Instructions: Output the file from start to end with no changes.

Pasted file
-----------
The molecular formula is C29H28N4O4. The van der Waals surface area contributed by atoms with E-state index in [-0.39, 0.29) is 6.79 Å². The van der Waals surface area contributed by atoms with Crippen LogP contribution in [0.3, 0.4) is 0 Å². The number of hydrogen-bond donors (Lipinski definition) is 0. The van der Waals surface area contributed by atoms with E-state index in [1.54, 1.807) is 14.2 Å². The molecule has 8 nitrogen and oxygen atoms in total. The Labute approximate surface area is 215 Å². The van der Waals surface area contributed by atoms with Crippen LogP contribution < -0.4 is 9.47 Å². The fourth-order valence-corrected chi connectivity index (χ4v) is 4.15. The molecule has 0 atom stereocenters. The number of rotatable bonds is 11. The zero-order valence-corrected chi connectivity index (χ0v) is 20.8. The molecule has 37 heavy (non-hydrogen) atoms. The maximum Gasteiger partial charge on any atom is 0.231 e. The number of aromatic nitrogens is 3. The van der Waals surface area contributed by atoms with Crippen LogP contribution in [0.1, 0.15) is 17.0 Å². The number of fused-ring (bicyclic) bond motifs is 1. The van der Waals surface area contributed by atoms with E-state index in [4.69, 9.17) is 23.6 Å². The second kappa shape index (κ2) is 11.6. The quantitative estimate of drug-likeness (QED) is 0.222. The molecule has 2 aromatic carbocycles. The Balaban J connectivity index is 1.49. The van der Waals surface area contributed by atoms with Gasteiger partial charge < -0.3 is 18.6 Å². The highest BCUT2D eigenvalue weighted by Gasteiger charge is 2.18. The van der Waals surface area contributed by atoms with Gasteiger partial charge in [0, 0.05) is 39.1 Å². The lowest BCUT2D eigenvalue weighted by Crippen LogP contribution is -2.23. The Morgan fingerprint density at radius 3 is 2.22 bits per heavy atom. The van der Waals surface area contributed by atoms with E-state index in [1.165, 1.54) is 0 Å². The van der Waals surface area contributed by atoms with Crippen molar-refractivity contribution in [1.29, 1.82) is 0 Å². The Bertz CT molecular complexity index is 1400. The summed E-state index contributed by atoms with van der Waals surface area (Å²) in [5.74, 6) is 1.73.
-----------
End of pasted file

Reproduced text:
The molecular formula is C29H28N4O4. The van der Waals surface area contributed by atoms with E-state index in [-0.39, 0.29) is 6.79 Å². The van der Waals surface area contributed by atoms with Crippen LogP contribution in [0.3, 0.4) is 0 Å². The number of hydrogen-bond donors (Lipinski definition) is 0. The van der Waals surface area contributed by atoms with E-state index in [1.54, 1.807) is 14.2 Å². The molecule has 8 nitrogen and oxygen atoms in total. The Labute approximate surface area is 215 Å². The van der Waals surface area contributed by atoms with Crippen LogP contribution < -0.4 is 9.47 Å². The fourth-order valence-corrected chi connectivity index (χ4v) is 4.15. The molecule has 0 atom stereocenters. The number of rotatable bonds is 11. The zero-order valence-corrected chi connectivity index (χ0v) is 20.8. The molecule has 37 heavy (non-hydrogen) atoms. The maximum Gasteiger partial charge on any atom is 0.231 e. The number of aromatic nitrogens is 3. The van der Waals surface area contributed by atoms with Crippen LogP contribution in [0.1, 0.15) is 17.0 Å². The number of fused-ring (bicyclic) bond motifs is 1. The van der Waals surface area contributed by atoms with E-state index in [4.69, 9.17) is 23.6 Å². The second kappa shape index (κ2) is 11.6. The quantitative estimate of drug-likeness (QED) is 0.222. The molecule has 2 aromatic carbocycles. The Balaban J connectivity index is 1.49. The van der Waals surface area contributed by atoms with Gasteiger partial charge < -0.3 is 18.6 Å². The highest BCUT2D eigenvalue weighted by Gasteiger charge is 2.18. The van der Waals surface area contributed by atoms with Gasteiger partial charge in [0, 0.05) is 39.1 Å². The lowest BCUT2D eigenvalue weighted by Crippen LogP contribution is -2.23. The Morgan fingerprint density at radius 3 is 2.22 bits per heavy atom. The van der Waals surface area contributed by atoms with E-state index in [1.165, 1.54) is 0 Å². The van der Waals surface area contributed by atoms with Crippen molar-refractivity contribution in [1.29, 1.82) is 0 Å². The Bertz CT molecular complexity index is 1400. The summed E-state index contributed by atoms with van der Waals surface area (Å²) in [5.74, 6) is 1.73.